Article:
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Can employers help solve in-work poverty?

By Patricia Findlay - Posted on 7 November 2019

Strathclyde Business School academics Patricia Findlay and Colin Lindsay have carried out research into in-work poverty for the Rowntree Foundation and here they blog about some of their findings.

Getting a job is widely considered to be the solution to living in poverty, and often it is – but not always.  In reality, the number of people in poverty in a household where someone works has been rising, and 6.8 million people in poverty in the UK are in a ‘working family’. More than half of these people live in households where all adults work. For these households, getting a job doesn’t lift them out of poverty.  Working with the Joseph Rowntree Foundation, we set out to explore employers’ awareness, perceptions and willingness to address this challenge.

We found an interesting paradox in terms of employers’ awareness of in-work poverty.  On the one hand, most employers had very little direct knowledge of poverty as it might affect their own staff.  But when pressed, they could identify visible signals that staff might be facing financial hardship.  Yet many workers won’t disclose financial problems to their employer or to colleagues due to the stigma of in-work poverty or debt, and few employers will raise the issue, seeing it as a private matter for staff. Employers realised, however, that financial problems can affect employees’ health, wellbeing and performance at work.

Low pay is obviously the main factor explaining in-work poverty, but other factors such as working part-time or part-year, temporary rather than permanent contracts, being the sole earner in a household and having family responsibilities increase the risk of in-work poverty.

Low pay is, of course, a consequence of employers’ decisions, given that employers set pay rates. Many businesses obviously face constraints and cost pressures in pay setting, especially in highly competitive or ‘low value added’ markets and sectors. However, even in challenging contexts, some employers pay more. 

How then do we encourage more employers to address in-work poverty?  The short answer from our research is for them to know more and do more.  A crucial starting point is for employers to have better understanding of how their pay rates might deliver poverty outcomes, not least because the employers in our research didn’t want to be ‘poverty’ employers and wanted to identify more actions to address in-work poverty. Conversations around well-being, including financial well-being, can be an important starting point to a workplace discussion of poverty.

Beyond better awareness, what can employers do? Quite a lot actually, including:

  • Paying at least the accredited Living Wage
  • Working towards pay predictability and people having sufficient hours
  • Offering benefits tailored to the needs of low-paid workers
  • Providing support and advice on financial and other issues, and providing emergency financial support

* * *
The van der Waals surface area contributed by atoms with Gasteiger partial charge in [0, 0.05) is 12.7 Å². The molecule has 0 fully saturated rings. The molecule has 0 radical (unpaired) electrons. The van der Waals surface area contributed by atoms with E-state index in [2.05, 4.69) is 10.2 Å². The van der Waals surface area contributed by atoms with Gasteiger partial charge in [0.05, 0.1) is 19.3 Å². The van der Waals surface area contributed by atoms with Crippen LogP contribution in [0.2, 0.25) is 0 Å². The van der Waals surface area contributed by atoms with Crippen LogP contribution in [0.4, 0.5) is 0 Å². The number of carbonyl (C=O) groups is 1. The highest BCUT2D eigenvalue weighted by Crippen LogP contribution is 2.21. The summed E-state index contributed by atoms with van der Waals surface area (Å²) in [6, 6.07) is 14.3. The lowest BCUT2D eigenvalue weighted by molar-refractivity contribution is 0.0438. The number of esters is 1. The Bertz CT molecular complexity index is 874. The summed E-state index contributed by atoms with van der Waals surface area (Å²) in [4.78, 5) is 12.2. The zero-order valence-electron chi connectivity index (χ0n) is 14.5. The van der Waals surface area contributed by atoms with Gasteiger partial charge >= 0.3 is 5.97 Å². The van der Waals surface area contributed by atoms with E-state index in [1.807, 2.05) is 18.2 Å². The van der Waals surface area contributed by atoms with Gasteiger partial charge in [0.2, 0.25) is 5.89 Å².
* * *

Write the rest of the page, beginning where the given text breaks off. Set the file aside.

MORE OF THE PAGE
• Supporting skills development and progression
  • Thinking seriously about the ‘wage share’ and a fair distribution of business benefits.

There is a strong ‘business case’ for offering competitive pay – those employers who were interviewed said it reduces turnover which results in better performance, productivity and service or product quality. They also said that retaining high-performing staff meant they were able to invest in product knowledge and customer service skills, generating better customer satisfaction.

Businesses that pay at or beyond the accredited Living Wage and work seriously to eliminate in-work poverty can also enhance their reputation, attracting custom because of this ethical attitude. There is also a role for well-known (frontier) firms to adopt these practices to influence and shape behaviour within sectors and across supply chains. 

Business support organisations also have an important role to play.  Encouraging businesses to factor in decent pay and other fair work conditions at the start of any business development phase – set-up, expansion or succession – embeds fair pay in business models from the outset.

Many employers had not talked about in-work poverty at all, and feared being associated with it – making it a particularly challenging issue to research. So we need to talk about in-work poverty.  We need to destigmatise the experience of poverty, to speak out about it more, and to address the issue of eliminating in-work poverty wherever we can - especially in management learning and development provision, especially from professional bodies and business schools, and amongst business industry and representative organisations.

Low pay can trap hard-working people and their families in poverty, impacting not just their prosperity but also their health and well-being. Employers have a responsibility to ensure that working people can earn a decent living-standard and thrive. This research has shown there are many ways employers can alter their business models and practices to bring about positive change, and can benefit their business too. 

To help turn our research into positive impact, we have set out a Framework for Employer Action on In-Work Poverty in the full report.

The full report, "Influencing employers to more people break free from poverty through work" is published by the Joseph Rowntree Foundation and is available here 

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